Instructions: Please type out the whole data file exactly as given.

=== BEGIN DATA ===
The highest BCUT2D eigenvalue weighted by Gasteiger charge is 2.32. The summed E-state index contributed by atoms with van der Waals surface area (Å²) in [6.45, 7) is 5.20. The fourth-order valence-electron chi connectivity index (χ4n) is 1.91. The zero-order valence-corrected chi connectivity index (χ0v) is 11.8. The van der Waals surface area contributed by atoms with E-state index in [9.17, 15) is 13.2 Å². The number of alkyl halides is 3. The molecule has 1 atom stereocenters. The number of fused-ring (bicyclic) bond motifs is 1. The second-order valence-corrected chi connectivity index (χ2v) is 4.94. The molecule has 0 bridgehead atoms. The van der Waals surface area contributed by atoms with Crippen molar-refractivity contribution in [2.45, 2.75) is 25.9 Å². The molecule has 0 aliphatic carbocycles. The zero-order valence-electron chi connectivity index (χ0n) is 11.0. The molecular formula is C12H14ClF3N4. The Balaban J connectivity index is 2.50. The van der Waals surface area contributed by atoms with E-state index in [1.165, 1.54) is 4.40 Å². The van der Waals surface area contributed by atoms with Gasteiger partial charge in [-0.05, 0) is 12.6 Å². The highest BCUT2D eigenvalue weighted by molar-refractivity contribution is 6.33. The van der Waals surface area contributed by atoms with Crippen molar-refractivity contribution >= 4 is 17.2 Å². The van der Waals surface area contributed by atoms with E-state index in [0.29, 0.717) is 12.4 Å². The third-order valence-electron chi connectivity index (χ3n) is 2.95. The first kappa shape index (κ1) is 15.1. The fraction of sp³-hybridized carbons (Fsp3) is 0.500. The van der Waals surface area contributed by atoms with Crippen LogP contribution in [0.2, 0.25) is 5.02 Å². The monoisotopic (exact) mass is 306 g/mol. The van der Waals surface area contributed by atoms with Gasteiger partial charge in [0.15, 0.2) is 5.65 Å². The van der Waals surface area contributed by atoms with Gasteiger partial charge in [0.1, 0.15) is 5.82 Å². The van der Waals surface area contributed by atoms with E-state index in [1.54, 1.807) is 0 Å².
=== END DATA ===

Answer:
The highest BCUT2D eigenvalue weighted by Gasteiger charge is 2.32. The summed E-state index contributed by atoms with van der Waals surface area (Å²) in [6.45, 7) is 5.20. The fourth-order valence-electron chi connectivity index (χ4n) is 1.91. The zero-order valence-corrected chi connectivity index (χ0v) is 11.8. The van der Waals surface area contributed by atoms with E-state index in [9.17, 15) is 13.2 Å². The number of alkyl halides is 3. The molecule has 1 atom stereocenters. The number of fused-ring (bicyclic) bond motifs is 1. The second-order valence-corrected chi connectivity index (χ2v) is 4.94. The molecule has 0 bridgehead atoms. The van der Waals surface area contributed by atoms with Crippen molar-refractivity contribution in [2.45, 2.75) is 25.9 Å². The molecule has 0 aliphatic carbocycles. The zero-order valence-electron chi connectivity index (χ0n) is 11.0. The molecular formula is C12H14ClF3N4. The Balaban J connectivity index is 2.50. The van der Waals surface area contributed by atoms with E-state index in [1.165, 1.54) is 4.40 Å². The van der Waals surface area contributed by atoms with Gasteiger partial charge in [-0.05, 0) is 12.6 Å². The highest BCUT2D eigenvalue weighted by molar-refractivity contribution is 6.33. The van der Waals surface area contributed by atoms with Crippen molar-refractivity contribution >= 4 is 17.2 Å². The van der Waals surface area contributed by atoms with E-state index in [0.29, 0.717) is 12.4 Å². The third-order valence-electron chi connectivity index (χ3n) is 2.95. The first kappa shape index (κ1) is 15.1. The fraction of sp³-hybridized carbons (Fsp3) is 0.500. The van der Waals surface area contributed by atoms with Crippen LogP contribution in [0.2, 0.25) is 5.02 Å². The monoisotopic (exact) mass is 306 g/mol. The van der Waals surface area contributed by atoms with Gasteiger partial charge in [0.15, 0.2) is 5.65 Å². The van der Waals surface area contributed by atoms with Gasteiger partial charge in [0.1, 0.15) is 5.82 Å². The van der Waals surface area contributed by atoms with E-state index in [1.54, 1.807) is 0 Å².